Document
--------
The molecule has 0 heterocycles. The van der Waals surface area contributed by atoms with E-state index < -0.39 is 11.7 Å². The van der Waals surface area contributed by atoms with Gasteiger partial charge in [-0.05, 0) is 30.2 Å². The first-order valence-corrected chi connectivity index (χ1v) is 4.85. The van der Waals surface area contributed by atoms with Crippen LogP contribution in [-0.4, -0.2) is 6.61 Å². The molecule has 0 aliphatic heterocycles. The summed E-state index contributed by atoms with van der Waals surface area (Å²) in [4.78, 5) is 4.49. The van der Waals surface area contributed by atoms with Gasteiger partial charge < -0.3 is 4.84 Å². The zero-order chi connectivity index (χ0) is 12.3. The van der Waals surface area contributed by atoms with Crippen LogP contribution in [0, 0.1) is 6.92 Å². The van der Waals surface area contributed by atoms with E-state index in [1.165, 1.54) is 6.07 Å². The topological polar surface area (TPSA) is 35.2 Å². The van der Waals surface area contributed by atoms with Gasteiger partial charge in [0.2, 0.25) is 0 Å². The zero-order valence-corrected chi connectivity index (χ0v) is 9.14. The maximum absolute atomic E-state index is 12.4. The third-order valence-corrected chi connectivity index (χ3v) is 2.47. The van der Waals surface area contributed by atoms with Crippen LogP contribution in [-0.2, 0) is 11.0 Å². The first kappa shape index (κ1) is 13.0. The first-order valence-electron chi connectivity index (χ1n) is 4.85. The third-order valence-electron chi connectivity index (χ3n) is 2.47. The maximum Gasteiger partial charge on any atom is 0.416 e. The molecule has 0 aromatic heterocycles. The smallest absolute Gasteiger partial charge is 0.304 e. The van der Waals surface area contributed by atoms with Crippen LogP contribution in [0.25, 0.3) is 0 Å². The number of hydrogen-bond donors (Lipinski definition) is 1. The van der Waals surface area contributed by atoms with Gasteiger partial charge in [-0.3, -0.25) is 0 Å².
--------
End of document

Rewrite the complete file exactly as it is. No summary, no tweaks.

The molecule has 0 heterocycles. The van der Waals surface area contributed by atoms with E-state index < -0.39 is 11.7 Å². The van der Waals surface area contributed by atoms with Gasteiger partial charge in [-0.05, 0) is 30.2 Å². The first-order valence-corrected chi connectivity index (χ1v) is 4.85. The van der Waals surface area contributed by atoms with Crippen LogP contribution in [-0.4, -0.2) is 6.61 Å². The molecule has 0 aliphatic heterocycles. The summed E-state index contributed by atoms with van der Waals surface area (Å²) in [4.78, 5) is 4.49. The van der Waals surface area contributed by atoms with Gasteiger partial charge < -0.3 is 4.84 Å². The zero-order chi connectivity index (χ0) is 12.3. The van der Waals surface area contributed by atoms with Crippen LogP contribution in [0, 0.1) is 6.92 Å². The van der Waals surface area contributed by atoms with E-state index in [1.165, 1.54) is 6.07 Å². The topological polar surface area (TPSA) is 35.2 Å². The van der Waals surface area contributed by atoms with Gasteiger partial charge in [0.2, 0.25) is 0 Å². The zero-order valence-corrected chi connectivity index (χ0v) is 9.14. The maximum absolute atomic E-state index is 12.4. The third-order valence-corrected chi connectivity index (χ3v) is 2.47. The van der Waals surface area contributed by atoms with Crippen LogP contribution in [-0.2, 0) is 11.0 Å². The first kappa shape index (κ1) is 13.0. The first-order valence-electron chi connectivity index (χ1n) is 4.85. The third-order valence-electron chi connectivity index (χ3n) is 2.47. The maximum Gasteiger partial charge on any atom is 0.416 e. The molecule has 0 aromatic heterocycles. The smallest absolute Gasteiger partial charge is 0.304 e. The van der Waals surface area contributed by atoms with Crippen LogP contribution in [0.25, 0.3) is 0 Å². The number of hydrogen-bond donors (Lipinski definition) is 1. The van der Waals surface area contributed by atoms with Gasteiger partial charge in [-0.3, -0.25) is 0 Å².